Living Legends: SBJ Champions Class Talk What's Ahead, Share Their Biggest Influences
Four members of the SportsBusiness Journal '17 class of Champions: Pioneers and Innovators in Sports Business, received their awards during a luncheon Thursday at the CAA World Congress of Sports. Later that day, they shared some of their stories, opinions and experiences. Here are a few excerpts from the discussion:
* Nike’s George Raveling, on the next step for basketball globally: “Three-on-three basketball I’m certain will become an Olympic sport. It exposes unique talents. The game is so fast that size is not a factor. In 15 years … there will be a college national championship. The Ice Cube and Iverson thing is good and bad. People don’t take it seriously because of the celebrity part of it. FIBA has invested millions in it and it’s coming.”
* The Dodgers’ Janet Marie Smith, on behavior changes at ballparks: “There are not 56,000 people that want to sit through nine innings with a scorecard in their lap anymore. We’ll have a sellout at Dodger Stadium and it seems like half of them are on the concourse. We’re watching the game in our pocket, but we’re social animals, so I hope the thought of going to the ballpark will not leave our psyche.” Goren Media Group Founder & CEO Ed Goren, a former Fox Sports exec, chimed in: “It’s nice your fans can roam around. One of the worst things in baseball for TV is you get the centerfield camera and you see the empty seats behind home plate because those people are feeding themselves."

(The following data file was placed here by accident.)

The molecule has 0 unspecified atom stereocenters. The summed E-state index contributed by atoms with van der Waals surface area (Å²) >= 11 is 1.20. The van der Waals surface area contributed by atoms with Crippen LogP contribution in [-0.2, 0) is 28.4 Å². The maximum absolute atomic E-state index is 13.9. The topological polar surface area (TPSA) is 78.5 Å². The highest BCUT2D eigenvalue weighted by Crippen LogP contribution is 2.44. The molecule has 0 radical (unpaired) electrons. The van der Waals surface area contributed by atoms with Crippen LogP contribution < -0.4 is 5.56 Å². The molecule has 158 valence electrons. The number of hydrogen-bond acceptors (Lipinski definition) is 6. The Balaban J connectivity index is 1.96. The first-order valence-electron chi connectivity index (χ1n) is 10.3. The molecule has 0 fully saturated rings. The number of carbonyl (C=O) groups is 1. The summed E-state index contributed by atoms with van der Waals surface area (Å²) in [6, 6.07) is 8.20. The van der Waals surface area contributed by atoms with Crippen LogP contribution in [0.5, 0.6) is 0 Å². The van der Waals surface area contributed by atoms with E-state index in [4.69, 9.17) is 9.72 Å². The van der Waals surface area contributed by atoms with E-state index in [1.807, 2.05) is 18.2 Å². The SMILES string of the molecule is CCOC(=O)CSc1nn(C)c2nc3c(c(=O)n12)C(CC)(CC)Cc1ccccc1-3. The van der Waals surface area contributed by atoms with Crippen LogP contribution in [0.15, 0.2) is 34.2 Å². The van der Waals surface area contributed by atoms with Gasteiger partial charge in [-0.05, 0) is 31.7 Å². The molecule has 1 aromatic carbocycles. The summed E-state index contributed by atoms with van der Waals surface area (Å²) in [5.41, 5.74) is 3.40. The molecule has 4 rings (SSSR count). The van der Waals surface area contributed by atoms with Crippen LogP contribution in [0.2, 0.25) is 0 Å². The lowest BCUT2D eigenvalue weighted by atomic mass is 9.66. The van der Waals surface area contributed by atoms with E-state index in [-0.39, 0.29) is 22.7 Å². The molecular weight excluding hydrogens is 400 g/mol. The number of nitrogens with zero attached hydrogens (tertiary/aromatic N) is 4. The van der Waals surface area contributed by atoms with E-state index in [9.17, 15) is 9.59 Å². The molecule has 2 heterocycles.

* Smith, on what she is most proud of: “After Camden Yards opened in Baltimore, cities across American woke up and realized that sports is good for urban revitalization. This was after the era in the ‘60s and ‘70s when sports were used for urban renewal and wiped out neighborhoods and it was cast in doubt if there was any synergy. Camden Yards spawned a whole generation of teams … wanting to move into their city and be a part of the urban revitalization. It’s been good for America and for sports.”
* Goren, on his biggest influence: “My father. He was a sportswriter and PR director for the Rangers when hockey was hockey, with six teams, real men -- no helmets, no goalie masks. Men!”
* Levy Restaurants Founder & Chair Larry Levy, on his biggest influence: “My mother set the culture of our company and I admired her and looked up to her. The other is (Starbucks founder) Howard Schultz. We started at the same time. He allowed me to invest in his company, thank god. We talked about leaders and how, as CEO, your every move is watched by everybody.”
* Raveling, on his biggest influence: “I had a collage of them. It was Martin Luther King, Jr., James Baldwin and Malcolm X. They embodied something that’s lacking domestically and probably globally. They viewed themselves as servant leaders and what’s lacking today is courageous leadership. They were willing to put their lives on the line everyday for things they believed in. They were visionaries.”